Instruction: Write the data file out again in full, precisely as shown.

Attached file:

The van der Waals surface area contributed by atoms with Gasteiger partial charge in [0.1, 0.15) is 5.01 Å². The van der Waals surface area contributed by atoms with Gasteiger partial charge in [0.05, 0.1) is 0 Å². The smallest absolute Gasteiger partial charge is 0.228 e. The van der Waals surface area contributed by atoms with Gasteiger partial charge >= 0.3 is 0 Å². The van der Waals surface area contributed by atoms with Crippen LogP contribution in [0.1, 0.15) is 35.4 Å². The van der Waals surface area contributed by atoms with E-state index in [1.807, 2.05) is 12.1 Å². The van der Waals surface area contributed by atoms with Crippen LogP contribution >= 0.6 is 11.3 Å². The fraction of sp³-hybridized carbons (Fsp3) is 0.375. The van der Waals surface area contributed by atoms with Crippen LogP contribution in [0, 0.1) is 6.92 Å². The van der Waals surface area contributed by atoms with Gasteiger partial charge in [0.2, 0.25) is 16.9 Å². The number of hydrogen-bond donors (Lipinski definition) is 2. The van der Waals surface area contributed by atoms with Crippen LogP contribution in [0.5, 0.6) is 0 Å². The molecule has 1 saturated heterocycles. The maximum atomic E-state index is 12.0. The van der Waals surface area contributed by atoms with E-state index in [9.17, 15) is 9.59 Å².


The van der Waals surface area contributed by atoms with Gasteiger partial charge in [0.1, 0.15) is 5.01 Å². The van der Waals surface area contributed by atoms with Gasteiger partial charge in [0.05, 0.1) is 0 Å². The smallest absolute Gasteiger partial charge is 0.228 e. The van der Waals surface area contributed by atoms with Gasteiger partial charge >= 0.3 is 0 Å². The van der Waals surface area contributed by atoms with Crippen LogP contribution in [0.1, 0.15) is 35.4 Å². The van der Waals surface area contributed by atoms with E-state index in [1.807, 2.05) is 12.1 Å². The van der Waals surface area contributed by atoms with Crippen LogP contribution >= 0.6 is 11.3 Å². The fraction of sp³-hybridized carbons (Fsp3) is 0.375. The van der Waals surface area contributed by atoms with Crippen LogP contribution in [0, 0.1) is 6.92 Å². The van der Waals surface area contributed by atoms with Gasteiger partial charge in [0.2, 0.25) is 16.9 Å². The number of hydrogen-bond donors (Lipinski definition) is 2. The van der Waals surface area contributed by atoms with Crippen LogP contribution in [0.5, 0.6) is 0 Å². The molecule has 1 saturated heterocycles. The maximum atomic E-state index is 12.0. The van der Waals surface area contributed by atoms with E-state index in [9.17, 15) is 9.59 Å².